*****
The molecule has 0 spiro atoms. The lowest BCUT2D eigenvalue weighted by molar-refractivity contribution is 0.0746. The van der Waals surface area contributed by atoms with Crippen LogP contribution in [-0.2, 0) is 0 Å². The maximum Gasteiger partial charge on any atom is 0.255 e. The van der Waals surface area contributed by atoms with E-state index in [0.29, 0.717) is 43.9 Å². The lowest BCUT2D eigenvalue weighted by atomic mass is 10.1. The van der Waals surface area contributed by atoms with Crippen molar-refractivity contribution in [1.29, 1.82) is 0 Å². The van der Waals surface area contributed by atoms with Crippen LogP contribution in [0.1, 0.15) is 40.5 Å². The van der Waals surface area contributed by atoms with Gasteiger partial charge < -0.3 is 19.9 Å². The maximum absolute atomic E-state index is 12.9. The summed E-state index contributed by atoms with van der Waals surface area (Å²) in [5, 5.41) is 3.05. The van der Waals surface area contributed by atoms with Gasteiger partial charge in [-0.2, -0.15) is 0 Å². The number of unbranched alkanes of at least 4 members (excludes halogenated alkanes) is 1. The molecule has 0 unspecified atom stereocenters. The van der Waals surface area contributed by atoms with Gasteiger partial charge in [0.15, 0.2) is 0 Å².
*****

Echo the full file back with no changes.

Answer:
The molecule has 0 spiro atoms. The lowest BCUT2D eigenvalue weighted by molar-refractivity contribution is 0.0746. The van der Waals surface area contributed by atoms with Crippen LogP contribution in [-0.2, 0) is 0 Å². The maximum Gasteiger partial charge on any atom is 0.255 e. The van der Waals surface area contributed by atoms with E-state index in [0.29, 0.717) is 43.9 Å². The lowest BCUT2D eigenvalue weighted by atomic mass is 10.1. The van der Waals surface area contributed by atoms with Crippen molar-refractivity contribution in [1.29, 1.82) is 0 Å². The van der Waals surface area contributed by atoms with Crippen LogP contribution in [0.1, 0.15) is 40.5 Å². The van der Waals surface area contributed by atoms with Gasteiger partial charge < -0.3 is 19.9 Å². The maximum absolute atomic E-state index is 12.9. The summed E-state index contributed by atoms with van der Waals surface area (Å²) in [5, 5.41) is 3.05. The van der Waals surface area contributed by atoms with Gasteiger partial charge in [-0.2, -0.15) is 0 Å². The number of unbranched alkanes of at least 4 members (excludes halogenated alkanes) is 1. The molecule has 0 unspecified atom stereocenters. The van der Waals surface area contributed by atoms with Gasteiger partial charge in [0.15, 0.2) is 0 Å².